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The workplace communication topics that engage employees the most
Only 20% of employees strongly agree their leaders communicate effectively — with ineffective communication costing organizations over $15,000 per employee per year.
- Why it matters: Left underserved, employees are missing out on the context they need to stay aligned, stay on task, and get their work done.
Many comms leaders waste time, energy, and email space on updates that are wordy or disconnected from true team needs. But choosing the channels they reach staff more strategically, curating the mix of topics teams need more selectively, and formatting those details more clearly and efficiently can help.
The channel employees want leaders to use
More than 70% of employees say they’d prefer their leaders send vital internal updates by email — with email newsletters being the only communication method employees want to receive more of.
Sharpening the way you use your email channel can increase open rates, boost employee engagement numbers, and raise retention rates.
Make the most of email sends:
- Set up a consistent cadence. When you deliver a high-value update, and readers become accustomed to when and where to expect it, they wait for it, look for it, and create a habit around engaging with it. The content of your update will dictate its frequency, but for most meaty updates — all-hands communication, department-level progress, and the like — weekly tends to be common.
- Find the best send time. Yours will be unique, based on on things like organization size, industry, or location, but 2023 data shows early morning sends, across most org types, give you a greater shot at staff and stakeholders engaging with it in their inbox.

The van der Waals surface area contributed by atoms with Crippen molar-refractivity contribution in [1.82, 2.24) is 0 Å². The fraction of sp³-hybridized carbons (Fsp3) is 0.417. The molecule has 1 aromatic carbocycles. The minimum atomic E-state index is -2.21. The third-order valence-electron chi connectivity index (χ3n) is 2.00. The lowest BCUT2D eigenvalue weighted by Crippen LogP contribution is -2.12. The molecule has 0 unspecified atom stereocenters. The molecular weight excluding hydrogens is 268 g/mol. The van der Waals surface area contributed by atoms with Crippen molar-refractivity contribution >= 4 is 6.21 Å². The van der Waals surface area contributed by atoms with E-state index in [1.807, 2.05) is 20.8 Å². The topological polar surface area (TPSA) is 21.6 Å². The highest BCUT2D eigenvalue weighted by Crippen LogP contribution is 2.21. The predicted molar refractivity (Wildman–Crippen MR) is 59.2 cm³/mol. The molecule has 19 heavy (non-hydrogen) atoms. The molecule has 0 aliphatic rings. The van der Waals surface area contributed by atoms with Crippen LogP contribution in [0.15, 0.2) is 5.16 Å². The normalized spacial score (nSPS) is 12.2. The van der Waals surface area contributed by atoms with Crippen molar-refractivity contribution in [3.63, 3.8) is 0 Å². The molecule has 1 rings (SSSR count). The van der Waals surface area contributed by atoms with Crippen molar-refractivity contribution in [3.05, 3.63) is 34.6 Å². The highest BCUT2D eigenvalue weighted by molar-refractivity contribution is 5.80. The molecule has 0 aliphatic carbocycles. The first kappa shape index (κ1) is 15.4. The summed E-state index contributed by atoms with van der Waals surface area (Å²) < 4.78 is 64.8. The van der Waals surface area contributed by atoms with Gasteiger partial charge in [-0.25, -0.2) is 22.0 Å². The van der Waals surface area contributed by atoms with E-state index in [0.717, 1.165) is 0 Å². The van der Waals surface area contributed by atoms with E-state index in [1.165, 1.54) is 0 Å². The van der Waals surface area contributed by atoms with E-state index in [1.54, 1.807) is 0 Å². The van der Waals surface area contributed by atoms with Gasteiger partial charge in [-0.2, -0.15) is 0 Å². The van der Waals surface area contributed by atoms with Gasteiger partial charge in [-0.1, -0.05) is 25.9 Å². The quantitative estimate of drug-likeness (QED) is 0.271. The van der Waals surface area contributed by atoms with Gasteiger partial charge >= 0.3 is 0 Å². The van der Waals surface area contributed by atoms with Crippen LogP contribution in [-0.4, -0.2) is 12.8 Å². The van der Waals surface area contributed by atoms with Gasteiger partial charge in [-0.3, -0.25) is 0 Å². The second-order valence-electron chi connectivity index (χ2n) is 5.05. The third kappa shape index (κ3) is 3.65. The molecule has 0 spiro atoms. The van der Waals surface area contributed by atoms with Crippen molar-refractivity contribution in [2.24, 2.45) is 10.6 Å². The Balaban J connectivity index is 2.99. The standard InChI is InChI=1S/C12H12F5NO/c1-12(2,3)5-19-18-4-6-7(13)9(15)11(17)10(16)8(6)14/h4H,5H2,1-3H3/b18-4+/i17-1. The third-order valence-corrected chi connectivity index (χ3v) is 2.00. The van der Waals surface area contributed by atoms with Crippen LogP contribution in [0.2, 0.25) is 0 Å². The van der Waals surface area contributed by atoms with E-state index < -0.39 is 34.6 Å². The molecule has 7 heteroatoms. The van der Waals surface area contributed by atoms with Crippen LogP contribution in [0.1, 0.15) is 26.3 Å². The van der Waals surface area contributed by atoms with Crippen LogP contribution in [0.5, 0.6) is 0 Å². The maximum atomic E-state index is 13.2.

- Streamline sends. Reduce clutter by combining organization-wide sends where possible. It keeps eyes focused on what you want them to see without having it spread in different locations.
In short: Email is still a dominant channel, even considering the vibrant mix of communication channels that organizations invest in. Listen to your readers. Meet them where they are. Then work to optimize the updates you deliver — things like topics and format — so every team can stay more aligned.
Top topics for workplace communication
You can send all the messages you want through key channels, but if they don’t cover topics employees are interested in, your audience could slip into the 60% to 80% of people who scan — but don't read — what you write. Or worse, they fall into the bucket of those who never open at all.
Employees need updates that have an impact on them, their role, and getting their job done. And about 50% agree the two topics that are most critical to helping them do their job well are:
- Operational changes, like process, and policy updates. Individual contributors need clear, smart communications around changes in products, clientele, and processes. Keeping them informed creates a crucial layer of trust and transparency.
- Organizational goals, plans, and new initiatives. Employees want to know what they are aiming for — and why. Give them the context they need to do their jobs by cascading that information up, down, and around your organization.
The more you focus your workplace communications on these topics, the more likely you are to keep employees engaged and moving in the same direction.
Making workplace communications more efficient
Getting your most important updates across from the start makes for a more informed and aligned workforce. But even if you send updates on the topics employees want using the channels they frequent, messages can get lost if they’re too long, boring, or irrelevant.
Ensure communications actually get read:
- Put important topics first. Don’t bury your key updates in thick paragraphs. Pull them out and put them forward so it’s the one thing your audience sees even if they don’t read anything else.
- Make use of formatting. Use strategic bolding, bullet points, and lists — like Smart Brevity does — to break up heavy text blocks that are hard on the eyes.
- Watch word count. Cut out the fluff by removing words, phrases, and sentences that don’t hold value or drive your communication forward.
The bottom line: Effective communication comes down to sending updates that employees actually want to read — where they want to read them. But they also need to be formatted in a readable way so that readers can get in, get the info they need, and get back to work.
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